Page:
Building a relationship with your children, grandchildren, nieces, or nephews can be one of the most rewarding experiences of your life. And developing this bond while sharing your love of fishing--well, that’s just icing on the cake!
But to kindle a life-long love of fishing in the next generation involves more than just inviting them along for the trip, and too many advanced anglers make some pretty basic mistakes when introducing kids to the sport.
Today, we’ll take a careful look at some of the best tips for fishing with kids.
Table of Contents (clickable)
Related: Fishing Tips For Beginners
Bringing a young angler to the water is a tremendous responsibility, and it's a terrible fact that it only takes a moment’s inattention to result in tragedy.
Especially for younger children, a portable floatation device is an absolute must, even when fishing from shore.
There are other hazards, too, and from too much sun to bumps and bruises, you need to be vigilant.
A PFD, sunscreen, and a hat would be a great addition here, right?
Obviously, hooks will be near the top of your list for potential injuries, and if you’ve got more than one little angler to manage, make sure to space them out far enough that they can’t reach one another with their rods (and hooks)!
And bug repellant is always a good idea to bring along, as is a basic first aid kit.
If you make this trip a duplicate of your ordinary day on the water, just with the addition of a child, expect disaster.
I still remember this monster!
That may sound harsh, but it’s a story I’ve heard a hundred times: a well-meaning angler invites a young relative along for a day of fishing, but the emphasis is placed firmly on the fishing and not the young relative.
If you want a kid to enjoy fishing, if you’d like to kindle in them a love of fishing for life, focus on the kid, not the fish.
Accept that you won’t be the one fishing--you might not even want to bring your own rod along, as hard as that might be to swallow. Instead, your best bet is to teach, support, and assist.
By focusing your attention on the child, you can better help him or her learn the ropes of casting, for instance, rather than ignoring obvious signs of frustration or responding to a problem only after it’s come to a head.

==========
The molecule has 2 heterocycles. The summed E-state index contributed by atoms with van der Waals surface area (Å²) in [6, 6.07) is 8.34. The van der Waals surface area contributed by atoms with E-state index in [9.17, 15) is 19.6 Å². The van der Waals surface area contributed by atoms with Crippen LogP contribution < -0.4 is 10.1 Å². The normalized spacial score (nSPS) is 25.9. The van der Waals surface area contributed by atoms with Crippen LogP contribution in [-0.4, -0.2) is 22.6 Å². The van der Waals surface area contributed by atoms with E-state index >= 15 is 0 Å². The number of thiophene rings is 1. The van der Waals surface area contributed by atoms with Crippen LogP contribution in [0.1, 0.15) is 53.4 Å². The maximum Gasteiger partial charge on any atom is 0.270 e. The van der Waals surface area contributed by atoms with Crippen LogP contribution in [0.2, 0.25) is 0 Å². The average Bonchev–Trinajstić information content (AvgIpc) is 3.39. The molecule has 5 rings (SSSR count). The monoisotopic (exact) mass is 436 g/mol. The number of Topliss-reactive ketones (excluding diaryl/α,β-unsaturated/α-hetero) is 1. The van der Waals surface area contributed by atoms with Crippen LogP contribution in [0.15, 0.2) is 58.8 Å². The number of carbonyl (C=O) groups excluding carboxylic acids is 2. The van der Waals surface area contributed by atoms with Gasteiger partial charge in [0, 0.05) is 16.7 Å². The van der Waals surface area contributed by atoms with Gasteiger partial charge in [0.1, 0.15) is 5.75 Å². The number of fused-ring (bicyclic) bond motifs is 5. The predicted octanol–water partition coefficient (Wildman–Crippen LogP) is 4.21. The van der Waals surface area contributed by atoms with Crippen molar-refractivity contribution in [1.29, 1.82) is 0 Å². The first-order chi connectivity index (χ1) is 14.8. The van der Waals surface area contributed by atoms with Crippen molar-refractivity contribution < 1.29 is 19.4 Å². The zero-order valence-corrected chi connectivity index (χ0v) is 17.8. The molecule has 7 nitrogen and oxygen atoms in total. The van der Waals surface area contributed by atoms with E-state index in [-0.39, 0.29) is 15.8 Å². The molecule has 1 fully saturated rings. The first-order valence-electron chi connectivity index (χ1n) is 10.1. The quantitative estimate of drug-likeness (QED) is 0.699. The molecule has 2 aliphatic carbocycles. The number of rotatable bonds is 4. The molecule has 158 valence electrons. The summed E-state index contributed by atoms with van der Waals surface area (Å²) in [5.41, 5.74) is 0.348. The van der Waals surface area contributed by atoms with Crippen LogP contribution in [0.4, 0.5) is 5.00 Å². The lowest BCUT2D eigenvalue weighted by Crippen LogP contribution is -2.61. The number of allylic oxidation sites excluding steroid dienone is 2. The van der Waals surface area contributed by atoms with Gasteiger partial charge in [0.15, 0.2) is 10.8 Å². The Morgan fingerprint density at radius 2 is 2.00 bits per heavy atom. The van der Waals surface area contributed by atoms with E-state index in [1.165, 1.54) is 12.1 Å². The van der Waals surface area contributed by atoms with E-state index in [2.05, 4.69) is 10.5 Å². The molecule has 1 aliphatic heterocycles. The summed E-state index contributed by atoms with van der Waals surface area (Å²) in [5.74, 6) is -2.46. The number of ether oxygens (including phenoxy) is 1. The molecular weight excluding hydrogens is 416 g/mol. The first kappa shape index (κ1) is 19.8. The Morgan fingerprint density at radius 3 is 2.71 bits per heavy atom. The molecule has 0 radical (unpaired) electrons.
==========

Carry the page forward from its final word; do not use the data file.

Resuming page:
Your patience will be rewarded with a new fishing buddy in the making and more chances to forge a healthy, strong relationship in the future.
Children don’t have the attention span of adults, but it’s easy to forget that when you’re used to hitting the water before sun-up and staying all day.
They just don’t have the physical or mental endurance for that!
He’s really focused--right now...
Instead, plan a short trip of no more than a few hours. Even shorter jaunts are better for first-timers and younger children. Whatever you do, don’t make this an epic, pre-dawn adventure; think instead about a two-hour excursion with more to do than just fishing.
That may sound counterproductive, but hear me out.
Your little fishing buddy may lose interest in fishing, even if they catch a few. If you're watching closely and following our second tip, you’ll see the signs of that. Maybe you’ll get lucky and they’ll be engrossed in watching the bobber or rod tip for the signs of a bite, but don’t count on it--at least not for long.
When you see fidgeting or loss of interest, it’s time for a snack, a change of pace, or another activity. Consider exploring the shore for a few minutes, or carefully wading out into the shallows.
While your interests may lie firmly with the fish, children are curious about nearly everything. Combine that with their short attention span, and you need to think about “fishing” in an entirely new way.
This totally counts as “fishing” for young anglers once they lose interest in their rod and reel.
When your young angler loses interest in sitting still and quiet with their rod, you need to be ready.
Some stale bread to attract minnows (or ducks), a fine net to scoop tiny fish or frogs out the water, a magnifying glass to inspect insects: think about other activities you can share together near the water.
Kids have small hands and short arms, and handing a small angler your favorite ultralight probably isn’t the best way to go.
Invest in kid-sized tackle to maximize the fun.
Instead, invest in quality tackle that’s sized to fit them--and no, that doesn’t mean the flimsy toy rod and reel combos emblazoned with superheroes or princesses stickers!
There are quality rod and reel combos for kids out there, and we’ve reviewed some of our favorites: Best Fishing Rods for Kids: Excellent Options Reviewed
If there’s one thing we forget more than anything else, it’s that we’re setting the example our kids will imitate.
Emphasize that littering is never OK, and you’ll be setting up the next generation for success.
From picking up trash to responsible release, you want to do everything right--and get your buddy involved!
If there’s litter lying around, enlist them to help you clean it up.
Teach your little angler how to release a fish, and if they’re too young to do it well, still get them involved. Have them gently touch the fish while you hold it, encourage questions, and show them how to resuscitate a tired fish if the occasion arises.
Encourage safety, and emphasize basics like sunscreen, proper clothing, and personal floatation devices. And of course, if you don’t use these yourself, you’ll never convince them that they should, either!
With a little planning and a shift in emphasis, you can introduce young anglers to the sport and hook them for life. You’ll be rewarded with a stronger relationship, a new fishing buddy, and the heartwarming satisfaction of watching a child catch their most memorable fish.